A few years back sex was introduced into weblogs in a major way and we went all shivery with anticipation about the freedom we had to explore our sexuality online–through pseudonyms or not, as the case may be. Women incorporated semi-nude glamour shots of themselves into their blog designs; or posted photos of their breasts covered in wet, white t-shirts (all in a good cause of course). The men joined in at one point, posting photos of their penises laid out on tables in various states of arousal, like sausages ready to be sliced for pizza. We were like the kids (both boys and girls) in the Klub Howz looking through girlie magazines and imagining the possibilities.
Sex had an impact on weblogging, of that there is no doubt. When Technorati first created its Top 100 list, based on links scraped from weblog pages, many of us noticed that a) there were few women; and b) what women there were tended to be associated with sex in some way. At the time, the list was heavily skewed to the Suicide Girls, with a slight aside into sites like Wonkette’s.
However, when I went to write this essay and dropped back into Technorati’s Top 100 to get some statistics, I was rather amazed at what I found: not only was sex not a significant indicator of popularity in the list, neither politics nor technology were, either–not cleanly, and with strong enough representation to stand on their own, as in “If you want to be a top blogger you must…”
Among the women in the list, several were part of group weblogs, such as BoingBoing and Corante. Though Corante does have a disproportionate number of men weblogging as compared to women, there is such a strongly sexless feel to the site that not even having Chris Locke, aka Rageboy, as a rare commentator can break through all that lab-coated dispassionate goodness. And while it’s true that BoingBoing has somewhat bought into the ’sex sells’ mindset lately, I’ve never heard of the site referred to as ’sexy’; nor do lonely men and women turn into the site on Saturday nights in order to indulge their fantasies. Lordie, at least I hope not.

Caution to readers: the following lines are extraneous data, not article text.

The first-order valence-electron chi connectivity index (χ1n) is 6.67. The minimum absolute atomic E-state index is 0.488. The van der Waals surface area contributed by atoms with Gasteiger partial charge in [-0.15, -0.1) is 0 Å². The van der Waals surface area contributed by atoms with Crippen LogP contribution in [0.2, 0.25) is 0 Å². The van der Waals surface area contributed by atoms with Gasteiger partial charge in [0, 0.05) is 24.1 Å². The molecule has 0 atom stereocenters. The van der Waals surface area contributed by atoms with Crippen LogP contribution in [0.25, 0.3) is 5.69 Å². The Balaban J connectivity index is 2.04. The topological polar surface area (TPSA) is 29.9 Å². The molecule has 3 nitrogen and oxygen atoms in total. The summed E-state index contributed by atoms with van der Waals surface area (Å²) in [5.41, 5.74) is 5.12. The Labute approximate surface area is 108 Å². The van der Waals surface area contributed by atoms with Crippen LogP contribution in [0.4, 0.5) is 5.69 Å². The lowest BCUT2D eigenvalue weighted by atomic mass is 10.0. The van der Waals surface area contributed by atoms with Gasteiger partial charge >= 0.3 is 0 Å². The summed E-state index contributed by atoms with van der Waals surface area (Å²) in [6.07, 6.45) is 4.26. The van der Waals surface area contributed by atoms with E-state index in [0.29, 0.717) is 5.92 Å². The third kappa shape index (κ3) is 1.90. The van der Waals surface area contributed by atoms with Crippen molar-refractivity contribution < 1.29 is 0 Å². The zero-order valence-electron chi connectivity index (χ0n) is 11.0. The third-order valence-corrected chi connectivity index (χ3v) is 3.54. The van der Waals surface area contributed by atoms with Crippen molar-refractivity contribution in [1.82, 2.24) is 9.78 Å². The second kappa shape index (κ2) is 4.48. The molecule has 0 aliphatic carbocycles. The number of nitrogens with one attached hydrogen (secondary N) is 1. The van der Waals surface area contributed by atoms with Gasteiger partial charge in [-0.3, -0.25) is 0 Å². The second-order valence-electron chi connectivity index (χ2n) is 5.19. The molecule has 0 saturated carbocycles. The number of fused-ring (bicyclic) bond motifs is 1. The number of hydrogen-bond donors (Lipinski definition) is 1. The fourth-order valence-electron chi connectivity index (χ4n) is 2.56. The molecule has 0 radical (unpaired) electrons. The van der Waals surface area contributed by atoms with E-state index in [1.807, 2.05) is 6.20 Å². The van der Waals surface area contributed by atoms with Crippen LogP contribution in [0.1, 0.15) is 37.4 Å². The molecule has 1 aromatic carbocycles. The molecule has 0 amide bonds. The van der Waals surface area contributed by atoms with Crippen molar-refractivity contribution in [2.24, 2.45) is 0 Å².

You could point to Wonkette as a weblog that uses sex, but her popularity seems to be related more to her access of insider information combined with a voyeuristic interest in watching her fast paced and rather fashionably seedy lifestyle than anything directly related to sex. As for that other ‘bad girl’ of Washington DC, Jessica Cutler is fast becoming Jessica “who?”
No one can say that Dooce is about sex, though she writes frankly and baldly about most aspects of her life, as if it were continuously under a 10,000 watt bulb; Michele from A Small Victory is known more as a gun-totin’, “better red than dead” mom then a sex kitten.
As for the men on the list, ’sex’ is most likely not the first word that pops into your mind when you hear their names. No, not even instasex.
Sex and sensuality, as threads among many in a weblogger’s works, can add to the seductiveness of their writing and other offerings. Sex for the sake of sex, though, doesn’t hold attention when it’s stripped of all context of life; not once we were past that first heady moment of discovering our sexual freedom in this medium.
Somehow, in the space of a couple of years, the concept of ’sex sells’ quickly grabbed a foothold in weblogging and then just as quickly slipped down the slope along with other sure fire ways of becoming famous.